Lower commodity prices have actually helped such countries, as low oil prices make imports cheaper, while cheaper steel reduces the cost of big-ticket infrastructure projects, such as new railways.
Adesina told Bloomberg that Nigeria should follow the examples of Kenya, Ethiopia and Côte d’Ivoire, saying: “In all those countries, political stability has played a key role. Most have significant amounts of foreign direct investment coming in.
“They have very strong macroeconomic stability. They’ve also given significant incentives to the private sector and are investing heavily in infrastructure. These are things other countries have to do.” Notwithstanding Ethiopia’s current political instability and restrictions on private sector investment, this is broadly speaking accurate.
The AfDB president was accurate in his assessment of the Nigerian economy. He said: “Mining has huge potential in Nigeria. It’s a resource that needs to be tapped. Nigeria probably doesn’t need to spend its way out of the crisis. It needs to incentivise critical sectors to have a more balanced revenue base. That’s where the focus has to be.”
The Bank has released the first $600m of a $1bn loan to Nigeria to finance improvements in governance and economic diversification. McKeon says: “IMF intervention in heavily indebted countries such as Zambia may stave off defaults, but will also bring spending cuts, further stifling growth.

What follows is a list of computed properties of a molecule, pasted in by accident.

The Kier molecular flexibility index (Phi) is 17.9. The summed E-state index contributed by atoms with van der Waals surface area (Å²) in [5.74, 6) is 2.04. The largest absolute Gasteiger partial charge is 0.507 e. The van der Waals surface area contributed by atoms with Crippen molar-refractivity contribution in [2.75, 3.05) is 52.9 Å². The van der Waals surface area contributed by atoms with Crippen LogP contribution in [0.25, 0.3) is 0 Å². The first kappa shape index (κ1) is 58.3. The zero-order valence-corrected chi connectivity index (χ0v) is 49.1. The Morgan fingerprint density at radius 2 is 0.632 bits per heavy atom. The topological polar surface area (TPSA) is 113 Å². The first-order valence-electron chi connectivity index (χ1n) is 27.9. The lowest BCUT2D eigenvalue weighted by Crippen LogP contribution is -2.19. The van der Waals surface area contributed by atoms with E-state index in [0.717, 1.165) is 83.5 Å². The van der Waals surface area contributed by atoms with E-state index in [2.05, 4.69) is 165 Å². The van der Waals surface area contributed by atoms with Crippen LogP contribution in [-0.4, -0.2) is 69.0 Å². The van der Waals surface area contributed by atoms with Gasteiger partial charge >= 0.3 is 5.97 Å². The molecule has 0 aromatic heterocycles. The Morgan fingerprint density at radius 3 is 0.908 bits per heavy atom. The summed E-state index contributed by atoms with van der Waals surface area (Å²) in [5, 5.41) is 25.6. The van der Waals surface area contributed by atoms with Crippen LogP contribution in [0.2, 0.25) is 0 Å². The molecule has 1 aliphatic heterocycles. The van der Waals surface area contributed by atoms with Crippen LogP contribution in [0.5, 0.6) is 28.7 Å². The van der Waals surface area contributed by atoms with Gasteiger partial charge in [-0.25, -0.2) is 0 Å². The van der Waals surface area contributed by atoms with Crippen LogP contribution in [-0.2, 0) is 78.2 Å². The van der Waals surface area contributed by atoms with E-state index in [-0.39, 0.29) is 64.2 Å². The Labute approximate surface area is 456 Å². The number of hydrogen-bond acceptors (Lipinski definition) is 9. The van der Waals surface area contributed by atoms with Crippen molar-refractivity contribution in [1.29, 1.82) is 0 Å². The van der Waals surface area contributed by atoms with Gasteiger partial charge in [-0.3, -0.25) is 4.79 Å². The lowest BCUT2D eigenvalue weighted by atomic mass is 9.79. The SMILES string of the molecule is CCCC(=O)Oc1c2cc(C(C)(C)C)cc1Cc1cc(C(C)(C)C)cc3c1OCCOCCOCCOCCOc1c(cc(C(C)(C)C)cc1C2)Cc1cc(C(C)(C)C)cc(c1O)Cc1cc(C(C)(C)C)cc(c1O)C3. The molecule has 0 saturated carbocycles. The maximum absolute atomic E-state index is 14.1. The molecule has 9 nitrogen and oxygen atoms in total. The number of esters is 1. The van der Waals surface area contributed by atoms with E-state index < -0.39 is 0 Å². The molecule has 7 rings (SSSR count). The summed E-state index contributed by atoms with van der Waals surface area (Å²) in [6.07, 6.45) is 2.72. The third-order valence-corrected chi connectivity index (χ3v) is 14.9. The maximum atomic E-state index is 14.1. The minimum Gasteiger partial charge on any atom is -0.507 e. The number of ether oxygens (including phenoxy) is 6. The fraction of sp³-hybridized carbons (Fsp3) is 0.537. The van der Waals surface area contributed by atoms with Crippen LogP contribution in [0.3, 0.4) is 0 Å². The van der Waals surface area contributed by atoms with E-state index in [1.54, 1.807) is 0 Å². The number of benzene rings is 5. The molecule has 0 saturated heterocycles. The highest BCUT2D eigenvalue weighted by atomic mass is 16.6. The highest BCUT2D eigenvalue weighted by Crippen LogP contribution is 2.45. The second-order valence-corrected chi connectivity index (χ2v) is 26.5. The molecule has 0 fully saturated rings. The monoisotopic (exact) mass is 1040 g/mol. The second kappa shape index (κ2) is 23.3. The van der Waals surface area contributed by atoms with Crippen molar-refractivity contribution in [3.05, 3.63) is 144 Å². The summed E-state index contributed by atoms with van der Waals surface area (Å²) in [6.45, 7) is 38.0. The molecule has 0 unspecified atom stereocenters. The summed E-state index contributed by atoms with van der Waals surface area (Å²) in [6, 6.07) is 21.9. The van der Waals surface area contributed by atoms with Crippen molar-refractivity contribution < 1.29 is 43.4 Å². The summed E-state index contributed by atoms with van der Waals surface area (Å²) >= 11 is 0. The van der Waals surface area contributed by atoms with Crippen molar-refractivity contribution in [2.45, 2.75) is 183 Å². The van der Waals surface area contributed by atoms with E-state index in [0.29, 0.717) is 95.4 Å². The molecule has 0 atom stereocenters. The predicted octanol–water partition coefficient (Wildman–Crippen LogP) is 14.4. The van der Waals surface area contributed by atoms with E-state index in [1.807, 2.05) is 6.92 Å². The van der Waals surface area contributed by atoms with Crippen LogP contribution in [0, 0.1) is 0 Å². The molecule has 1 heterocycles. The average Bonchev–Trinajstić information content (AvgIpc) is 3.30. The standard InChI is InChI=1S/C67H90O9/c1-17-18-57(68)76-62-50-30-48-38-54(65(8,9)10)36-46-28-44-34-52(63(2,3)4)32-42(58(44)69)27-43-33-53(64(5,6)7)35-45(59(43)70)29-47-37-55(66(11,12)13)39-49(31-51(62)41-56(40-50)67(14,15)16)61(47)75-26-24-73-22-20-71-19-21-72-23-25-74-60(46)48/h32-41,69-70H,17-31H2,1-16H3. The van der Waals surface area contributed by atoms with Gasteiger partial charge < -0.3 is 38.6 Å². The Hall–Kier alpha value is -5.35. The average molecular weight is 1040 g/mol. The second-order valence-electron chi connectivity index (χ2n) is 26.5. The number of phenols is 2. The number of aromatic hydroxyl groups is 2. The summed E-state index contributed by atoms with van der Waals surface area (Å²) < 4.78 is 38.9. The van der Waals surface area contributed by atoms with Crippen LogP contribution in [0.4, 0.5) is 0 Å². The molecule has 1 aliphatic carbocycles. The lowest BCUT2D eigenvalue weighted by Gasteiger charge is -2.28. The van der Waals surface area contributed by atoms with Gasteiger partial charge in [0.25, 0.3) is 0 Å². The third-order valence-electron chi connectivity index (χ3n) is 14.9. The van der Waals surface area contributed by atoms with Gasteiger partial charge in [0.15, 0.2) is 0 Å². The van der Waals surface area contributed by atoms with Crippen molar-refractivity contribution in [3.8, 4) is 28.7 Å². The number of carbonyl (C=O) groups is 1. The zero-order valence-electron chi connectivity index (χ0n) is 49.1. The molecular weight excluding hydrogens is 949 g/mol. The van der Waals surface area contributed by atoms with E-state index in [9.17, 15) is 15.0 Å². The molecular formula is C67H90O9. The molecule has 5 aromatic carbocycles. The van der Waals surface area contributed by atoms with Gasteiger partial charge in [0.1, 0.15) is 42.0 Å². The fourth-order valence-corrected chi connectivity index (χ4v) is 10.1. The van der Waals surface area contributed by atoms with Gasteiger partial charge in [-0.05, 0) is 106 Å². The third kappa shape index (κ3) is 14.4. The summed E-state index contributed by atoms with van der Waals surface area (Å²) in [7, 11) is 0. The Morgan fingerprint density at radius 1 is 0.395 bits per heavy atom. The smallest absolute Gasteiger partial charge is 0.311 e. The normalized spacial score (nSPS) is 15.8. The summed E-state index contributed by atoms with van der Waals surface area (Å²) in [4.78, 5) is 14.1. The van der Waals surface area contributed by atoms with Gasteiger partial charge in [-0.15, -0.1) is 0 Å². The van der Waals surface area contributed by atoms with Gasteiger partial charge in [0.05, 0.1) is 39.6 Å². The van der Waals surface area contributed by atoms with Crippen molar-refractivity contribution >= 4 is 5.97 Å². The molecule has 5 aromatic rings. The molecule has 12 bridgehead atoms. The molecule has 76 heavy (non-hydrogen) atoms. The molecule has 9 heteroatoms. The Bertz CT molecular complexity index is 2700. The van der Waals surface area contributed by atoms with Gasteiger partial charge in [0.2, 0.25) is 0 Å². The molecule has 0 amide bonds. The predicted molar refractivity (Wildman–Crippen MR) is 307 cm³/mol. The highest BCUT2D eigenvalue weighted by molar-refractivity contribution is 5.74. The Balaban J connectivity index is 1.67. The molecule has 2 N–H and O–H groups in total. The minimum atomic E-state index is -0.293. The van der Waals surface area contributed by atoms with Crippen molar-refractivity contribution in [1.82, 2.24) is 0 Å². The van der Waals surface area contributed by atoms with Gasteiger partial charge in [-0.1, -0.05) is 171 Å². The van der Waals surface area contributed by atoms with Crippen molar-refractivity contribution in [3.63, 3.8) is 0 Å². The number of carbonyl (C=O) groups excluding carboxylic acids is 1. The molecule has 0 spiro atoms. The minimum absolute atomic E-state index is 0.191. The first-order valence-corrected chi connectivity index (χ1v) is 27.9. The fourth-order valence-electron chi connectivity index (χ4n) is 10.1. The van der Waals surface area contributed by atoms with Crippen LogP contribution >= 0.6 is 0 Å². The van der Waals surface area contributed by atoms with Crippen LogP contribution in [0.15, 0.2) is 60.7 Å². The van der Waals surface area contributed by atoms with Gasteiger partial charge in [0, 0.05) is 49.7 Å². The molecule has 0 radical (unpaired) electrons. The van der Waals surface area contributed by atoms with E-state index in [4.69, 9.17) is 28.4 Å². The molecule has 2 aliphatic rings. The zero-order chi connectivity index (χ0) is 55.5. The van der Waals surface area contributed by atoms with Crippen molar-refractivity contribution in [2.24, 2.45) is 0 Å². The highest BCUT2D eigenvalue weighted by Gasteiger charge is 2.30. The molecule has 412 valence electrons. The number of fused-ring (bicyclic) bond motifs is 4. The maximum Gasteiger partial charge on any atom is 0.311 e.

“Contagion from Mozambique’s debt crisis also threatens growth as borrowing across the continent becomes more expensive and governments are less able to fund the investment that has driven previous expansion.” Indeed, African sovereign bond yields were already rising and the situation in Mozambique has done nothing to calm jitters in the markets.
The prices of some commodities have recovered strongly this year, with coking coal trading at US$300 a tonne as African Business went to press. This will benefit South Africa, in particular, Mozambique and Botswana, but oil, gas, copper and iron ore prices remain depressed.
A more general recovery in commodity prices will depend on stronger than expected growth in China. At present, the debate centres on whether the Chinese economy will experience a hard or soft landing, not on whether it will see a return to double-digit growth.
On a more positive note, the World Bank is confident that Beijing’s attempts to rebalance its economy will benefit Africa, as greater Chinese imports and consumption help African exporters. Even if there is a full-scale recovery in commodity prices, it is to be hoped that the governments of resource-rich countries have learnt their lesson, although history suggests otherwise.
One thing is certain. It is far better to achieve average annual economic growth of 6% over a long period, in the style of Kenya, than to experience 12% a year growth for a short time and then stagnation, along the lines of Angola. Investors and consumers alike prefer predictability to boom and bust.